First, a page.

Such children who through catechetical instruction are sufficiently advanced in Christian knowledge to be permitted to go to the Lord’s table shall on a high festival such as Christmas, Easter and Pentecost, at the instance of the elders and preachers, be presented by their parents and sponsors to the pastors in the presence of the congregation in a place designated in the churches for that purpose. The elders and all other ministers of the word shall stand about the pastor, who shall then examine these children in the chief articles of the Christian faith. When they have answered the questions and publicly surrendered themselves to Christ the Lord and his churches, the pastor shall admonish the congregation to ask the Lord, in behalf of the children, for perseverance and an increase of the Holy Spirit, and conclude this prayer with a collect ... Finally, the pastor shall lay his hands upon the children, thus confirming them in the name of the Lord, and establish them in Christian fellowship. He shall thereupon also admit them to the table of the Lord, adding the admonition that they continue faithfully in the obedience of the gospel and readily receive and faithfully heed Christian discipline and reproof, especially from the pastors. (Martin Bucer, Ziegenhain Order of Church Discipline, in Turner CD, 2000)
The curate of every parish, or some other at his appointment, shall diligently upon Sundays and holy days half an hour before evensong, openly in the church instruct and examine as many children of his parish sent unto him as the time will serve, and as he shall think convenient, in some part of this catechism ... And all fathers, mothers, masters and dames shall cause their children, servants and apprentices who have not learned their catechism to come to the church at the time appointed, and obediently to hear and be ordered by the curate, until such time as they have learned all that is here appointed for them to learn. And whenever the bishop shall give knowledge for children to be brought before him to any convenient place for their confirmation, then shall the curate of every parish either bring, or send in writing, the names of all those children of his parish who can say the articles of their faith, the Lord’s Prayer and the Ten Commandments: and also how many of them can answer to the other questions contained in this catechism ... And there shall none be admitted to the Holy Communion, until such time as he or she can say the catechism and be confirmed. (Prayer Book of the Church of England, 1552, in Turner CD, 2000)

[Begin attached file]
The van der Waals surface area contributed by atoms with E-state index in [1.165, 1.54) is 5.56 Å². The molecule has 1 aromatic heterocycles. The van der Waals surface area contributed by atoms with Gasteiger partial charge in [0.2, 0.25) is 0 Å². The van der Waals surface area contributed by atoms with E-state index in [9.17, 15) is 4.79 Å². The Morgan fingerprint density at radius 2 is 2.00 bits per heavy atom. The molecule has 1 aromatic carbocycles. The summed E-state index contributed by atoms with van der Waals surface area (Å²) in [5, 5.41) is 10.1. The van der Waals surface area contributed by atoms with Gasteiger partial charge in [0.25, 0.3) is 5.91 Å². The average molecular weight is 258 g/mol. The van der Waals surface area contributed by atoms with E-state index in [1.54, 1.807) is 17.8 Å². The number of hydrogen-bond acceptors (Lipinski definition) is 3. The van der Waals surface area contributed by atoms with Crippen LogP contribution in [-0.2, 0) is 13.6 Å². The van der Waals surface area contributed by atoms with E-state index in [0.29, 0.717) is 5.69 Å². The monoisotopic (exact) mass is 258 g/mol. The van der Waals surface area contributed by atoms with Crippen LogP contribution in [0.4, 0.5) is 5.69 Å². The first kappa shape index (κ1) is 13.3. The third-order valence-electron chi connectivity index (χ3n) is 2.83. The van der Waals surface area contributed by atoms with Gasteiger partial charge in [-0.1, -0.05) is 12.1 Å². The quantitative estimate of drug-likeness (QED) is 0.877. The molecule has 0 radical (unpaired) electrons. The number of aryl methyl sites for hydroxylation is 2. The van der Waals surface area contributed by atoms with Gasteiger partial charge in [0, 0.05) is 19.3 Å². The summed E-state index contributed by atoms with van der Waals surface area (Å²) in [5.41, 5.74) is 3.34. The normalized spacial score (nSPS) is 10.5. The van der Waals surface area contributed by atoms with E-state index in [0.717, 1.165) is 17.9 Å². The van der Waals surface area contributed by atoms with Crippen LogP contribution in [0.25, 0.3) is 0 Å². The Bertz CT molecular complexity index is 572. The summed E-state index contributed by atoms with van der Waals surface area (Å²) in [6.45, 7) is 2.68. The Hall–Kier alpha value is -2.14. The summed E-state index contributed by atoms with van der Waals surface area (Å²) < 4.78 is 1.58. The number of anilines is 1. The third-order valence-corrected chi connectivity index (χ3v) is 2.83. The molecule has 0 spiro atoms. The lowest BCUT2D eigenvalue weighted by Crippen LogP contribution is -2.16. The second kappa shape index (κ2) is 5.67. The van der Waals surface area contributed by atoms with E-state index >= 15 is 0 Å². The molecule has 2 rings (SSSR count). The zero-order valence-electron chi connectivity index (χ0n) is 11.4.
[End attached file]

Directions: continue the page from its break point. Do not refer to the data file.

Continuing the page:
This “rite of passage” into full participation in the life of the church made preparation for this event important, motivating parents and parish leaders to invest time in teaching the basics of the faith in formal ways. Confirmation then became a major driving force for the instruction and spiritual nurture of children. As Johnson comments, “in spite of the (differences in) theological understanding, all were, in practice, fully initiating only ‘responsible’ and faith-professing ‘adult’ individuals whose intellect and will had been shaped by catechetical education” (1999, p. 289).
Reflection on Your Church’s Beliefs and Practices with Children
In the Reformation period, changes of theology and practice regarding child baptism and communion led to changes in confirmation practices and how children were instructed in the Christian faith. While many evangelical denominations in the U.S.A. today do not practice infant baptism or confirmation, our beliefs about baptism and communion do impact what we expect of children, and how we provide for their instruction in the faith. What part of the Reformation “family tree” does your church belong to? How does this influence your approach to ministry with children? If you don’t practice confirmation, how does your church prepare youth for membership in the church, ensuring they have a good grasp of the faith, a deeply personal faith, and a vital lived-out faith? It’s worth reexamining your denominational roots to help you think more clearly about ministry with children today.
Johnson, M. E. (1999). The rites of Christian initiation: Their evolution and interpretation. Collegeville, MN: The Liturgical Press.
Miller, K. B. (2001). Complex innocence, obligatory nurturance, and parental vigilance: “The child” in the work of Menno Simons. In Bunge, M. (Ed.), The child in Christian thought (pp. 194-226). Grand Rapids, MI: Eerdmans.
Turner, P. (2000). Ages of initiation: The first two Christian millennia. Collegeville, MN: The Liturgical Press. [Note: This book also contains an extensive CD-Rom of documentation.]
[i] This blog is an adaptation of a portion of an article published in the Christian Education Journal, Series 3, Volume 8, No 1, Spring 2011, pp. 146-163.
[ii] I rely heavily on the work of Maxwell Johnson (The rites of Christian initiation: Their evolution and interpretation, The Liturgical Press, 1999) for the summaries that appear in this section.
[iii] For an excellent study on the growth and use of catechisms in England during the 16th through 18th centuries, see Ian Green’s work, The Christian’s ABC: Catechisms and catechizing in England c. 1530-1740 (Clarendon Press, Oxford, 1996).